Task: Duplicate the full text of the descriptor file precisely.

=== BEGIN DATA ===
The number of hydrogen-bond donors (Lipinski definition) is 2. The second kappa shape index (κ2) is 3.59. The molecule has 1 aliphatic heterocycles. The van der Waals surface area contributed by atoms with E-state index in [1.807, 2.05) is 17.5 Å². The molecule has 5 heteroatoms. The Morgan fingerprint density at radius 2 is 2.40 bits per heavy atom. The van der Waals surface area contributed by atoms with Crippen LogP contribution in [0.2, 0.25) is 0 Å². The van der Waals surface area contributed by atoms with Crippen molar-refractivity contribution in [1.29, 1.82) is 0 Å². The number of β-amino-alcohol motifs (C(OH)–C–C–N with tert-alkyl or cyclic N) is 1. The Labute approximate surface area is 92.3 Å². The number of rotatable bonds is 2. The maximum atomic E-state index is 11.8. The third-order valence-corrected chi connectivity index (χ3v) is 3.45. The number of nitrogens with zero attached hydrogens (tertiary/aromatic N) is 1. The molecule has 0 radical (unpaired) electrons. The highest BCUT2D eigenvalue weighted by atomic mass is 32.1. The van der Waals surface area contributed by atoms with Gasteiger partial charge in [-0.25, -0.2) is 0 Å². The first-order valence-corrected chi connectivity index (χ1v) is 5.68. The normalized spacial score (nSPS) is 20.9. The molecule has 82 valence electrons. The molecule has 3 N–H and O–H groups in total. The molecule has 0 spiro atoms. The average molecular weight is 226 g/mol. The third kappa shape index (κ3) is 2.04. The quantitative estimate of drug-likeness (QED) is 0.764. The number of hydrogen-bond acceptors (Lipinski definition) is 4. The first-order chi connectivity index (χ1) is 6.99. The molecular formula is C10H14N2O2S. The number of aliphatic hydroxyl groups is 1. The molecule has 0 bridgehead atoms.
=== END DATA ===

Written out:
The number of hydrogen-bond donors (Lipinski definition) is 2. The second kappa shape index (κ2) is 3.59. The molecule has 1 aliphatic heterocycles. The van der Waals surface area contributed by atoms with E-state index in [1.807, 2.05) is 17.5 Å². The molecule has 5 heteroatoms. The Morgan fingerprint density at radius 2 is 2.40 bits per heavy atom. The van der Waals surface area contributed by atoms with Crippen LogP contribution in [0.2, 0.25) is 0 Å². The van der Waals surface area contributed by atoms with Crippen molar-refractivity contribution in [1.29, 1.82) is 0 Å². The number of β-amino-alcohol motifs (C(OH)–C–C–N with tert-alkyl or cyclic N) is 1. The Labute approximate surface area is 92.3 Å². The number of rotatable bonds is 2. The maximum atomic E-state index is 11.8. The third-order valence-corrected chi connectivity index (χ3v) is 3.45. The number of nitrogens with zero attached hydrogens (tertiary/aromatic N) is 1. The molecule has 0 radical (unpaired) electrons. The highest BCUT2D eigenvalue weighted by atomic mass is 32.1. The van der Waals surface area contributed by atoms with Gasteiger partial charge in [-0.25, -0.2) is 0 Å². The first-order valence-corrected chi connectivity index (χ1v) is 5.68. The normalized spacial score (nSPS) is 20.9. The molecule has 82 valence electrons. The molecule has 3 N–H and O–H groups in total. The molecule has 0 spiro atoms. The average molecular weight is 226 g/mol. The third kappa shape index (κ3) is 2.04. The quantitative estimate of drug-likeness (QED) is 0.764. The number of hydrogen-bond acceptors (Lipinski definition) is 4. The first-order chi connectivity index (χ1) is 6.99. The molecular formula is C10H14N2O2S. The number of aliphatic hydroxyl groups is 1. The molecule has 0 bridgehead atoms.